CFP: The Epistemology of the Media: New Directions

Submission deadline: July 25, 2022

Conference date(s):
September 9, 2022 - September 10, 2022

Go to the conference's page

Conference Venue:

Applied Epistemology Project, University of North Carolina, Chapel Hill
Chapel Hill, United States

Topic areas


We are pleased to announce the first Applied Epistemology Project workshop, on the topic "The Epistemology of the Media: New Directions," and to invite applications to serve as a respondent at the workshop. The workshop will be held on September 9-10 at UNC Chapel Hill, and will feature talks by Yuval Avnur (Philosophy, Scripps College), Jianing Li (Communication, University of South Florida), Alice Marwick (Communication, UNC), Shannon McGregor (Journalism, UNC), Regina Rini (Philosophy, York University), and Susanna Siegel (Philosophy, Harvard).

Those interested in serving as a respondent should email a short CV to [email protected] by Monday, July 25th. Please also indicate if you have a preference as to which speaker(s) you would most like to respond to. All respondents will have their workshop meals covered. Respondents who are graduate students or untenured scholars and who do not have access to personal research funds will also be eligible to have accommodation and travel expenses covered; please indicate with your application if you meet these criteria.

A full description of the workshop topic follows below:

One feature of the recent applied turn in epistemology has been a sudden burst of philosophical work on "fake news." But beyond this, the epistemology of the media remains relatively underexplored within philosophy. This workshop will aim to bring together scholars both from philosophy and from fields such as communications and journalism to identify and explore new questions and problems in this important area, at a time of unique challenges for news production and consumption caused by new media technologies. We also aim to better understand how philosophy can help to inform social scientific work in this area, and vice versa. Topics for exploration might include, but are by no means limited to:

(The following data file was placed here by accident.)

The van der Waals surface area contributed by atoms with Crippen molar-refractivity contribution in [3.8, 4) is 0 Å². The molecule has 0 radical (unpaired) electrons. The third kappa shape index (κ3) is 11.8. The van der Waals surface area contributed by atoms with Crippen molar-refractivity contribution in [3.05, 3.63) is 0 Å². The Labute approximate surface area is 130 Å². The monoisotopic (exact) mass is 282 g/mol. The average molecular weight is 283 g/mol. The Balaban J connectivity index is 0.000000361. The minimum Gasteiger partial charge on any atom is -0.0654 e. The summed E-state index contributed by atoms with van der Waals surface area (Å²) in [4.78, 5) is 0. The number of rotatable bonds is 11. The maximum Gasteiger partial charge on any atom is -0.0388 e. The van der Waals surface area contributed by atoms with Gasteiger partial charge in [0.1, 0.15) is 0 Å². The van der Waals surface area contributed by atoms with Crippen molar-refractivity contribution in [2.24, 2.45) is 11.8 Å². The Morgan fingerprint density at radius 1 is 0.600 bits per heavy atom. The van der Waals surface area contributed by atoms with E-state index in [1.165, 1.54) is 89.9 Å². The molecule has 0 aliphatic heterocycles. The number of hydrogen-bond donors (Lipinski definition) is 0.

• How should we understand the epistemology of testimony in the context of media and social media?
  • Does contemporary media coverage produce too much doubt and skepticism or too little? 
  • How should media outlets cover issues about which there is very widespread public disagreement?
  • What are the responsibilities of news consumers in deciding which media sources to consume (if any at all)?
  • What role should ideals of truth, knowledge and rationality play in a vision of contemporary journalism?

Supporting material

Add supporting material (slides, programs, etc.)